On Jan. 16, communities across the country celebrated the National Day of Racial Healing (#NDORH) with events and activities as distinct as their participants. High school students, recording artists, civic leaders, teachers, librarians, college students and more came together in auditoriums, museums, libraries and churches, and on social networks.
The array of activities marked the second annual National Day of Racial Healing, established by the W.K. Kellogg Foundation (WKKF) in 2017 to promote healing as a critical path for ending racial bias and creating a society in which all children can thrive.
“The National Day of Racial Healing showcases commitment by a growing number of people in organizations and communities to put racial hierarchy in our rearview mirror,” says La June Montgomery Tabron, WKKF president and CEO. “The day creates space for people of all backgrounds to come together and begin taking steps in unity toward stronger and more equitable communities.”
“They are not immune to the effects of a racialized society, and it is vital that they too have the space to tell their truth, and in doing so, find commonality with their peers.”
La June Montgomery Tabron
The National Day of Racial Healing is part of WKKF’s Truth, Racial Healing & Transformation (TRHT) effort, a national and community-based process designed to bring transformational and sustainable change to communities, while addressing the historic and contemporary effects of racism. “It’s exciting to see how this idea is inspiring people to create events and activities around what’s real and needed in their communities,” Tabron says. “Gathering experiences like these get to the emotional core of changing hearts and minds. They are important groundwork for envisioning and constructing the equitable systems all children need.”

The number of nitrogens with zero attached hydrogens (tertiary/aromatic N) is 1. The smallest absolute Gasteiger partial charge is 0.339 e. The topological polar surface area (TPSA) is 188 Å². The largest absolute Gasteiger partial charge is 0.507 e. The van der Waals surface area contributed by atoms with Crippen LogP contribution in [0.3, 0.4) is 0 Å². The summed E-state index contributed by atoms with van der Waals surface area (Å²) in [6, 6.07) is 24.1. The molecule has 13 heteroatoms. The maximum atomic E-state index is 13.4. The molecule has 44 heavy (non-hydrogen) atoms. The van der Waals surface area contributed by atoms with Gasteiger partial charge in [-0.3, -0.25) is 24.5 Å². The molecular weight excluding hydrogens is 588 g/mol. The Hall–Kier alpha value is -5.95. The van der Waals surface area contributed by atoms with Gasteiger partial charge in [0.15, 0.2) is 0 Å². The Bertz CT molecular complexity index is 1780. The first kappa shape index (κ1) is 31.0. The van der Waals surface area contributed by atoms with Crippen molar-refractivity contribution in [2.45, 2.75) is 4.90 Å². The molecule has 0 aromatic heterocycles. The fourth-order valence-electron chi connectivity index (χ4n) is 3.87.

The National Day of Racial Healing touched every region of the country. In the Kellogg Foundation’s hometown of Battle Creek, Michigan, more than 1,200 local high school students participated in an interactive art and musical performance by national and local artists including J. PERIOD, Isabel Delgado, Kinetic Affect and others, to help promote unity, elevate youth voices and motivate students toward positive action.
“Young people are the lifeblood of nearly every significant social movement that has transformed our country,” said Tabron. “They are not immune to the effects of a racialized society, and it is vital that they too have the space to tell their truth, and in doing so, find commonality with their peers. This experience will equip and empower students to continue the healing process to transform our schools, neighborhoods and community. And, our hope is that they will continue to engage in their local TRHT effort in Battle Creek.”
Tabron added, “These communities and organizations are demonstrating why the National Day of Racial Healing is so important. We can’t accept the divisions we see as permanent or the way things have to be. By working together, all of us can lead a transformation. And the expanding participation in the National Day of Racial Healing demonstrates that the transformation is well underway.”
For more info: healourcommunities.org.
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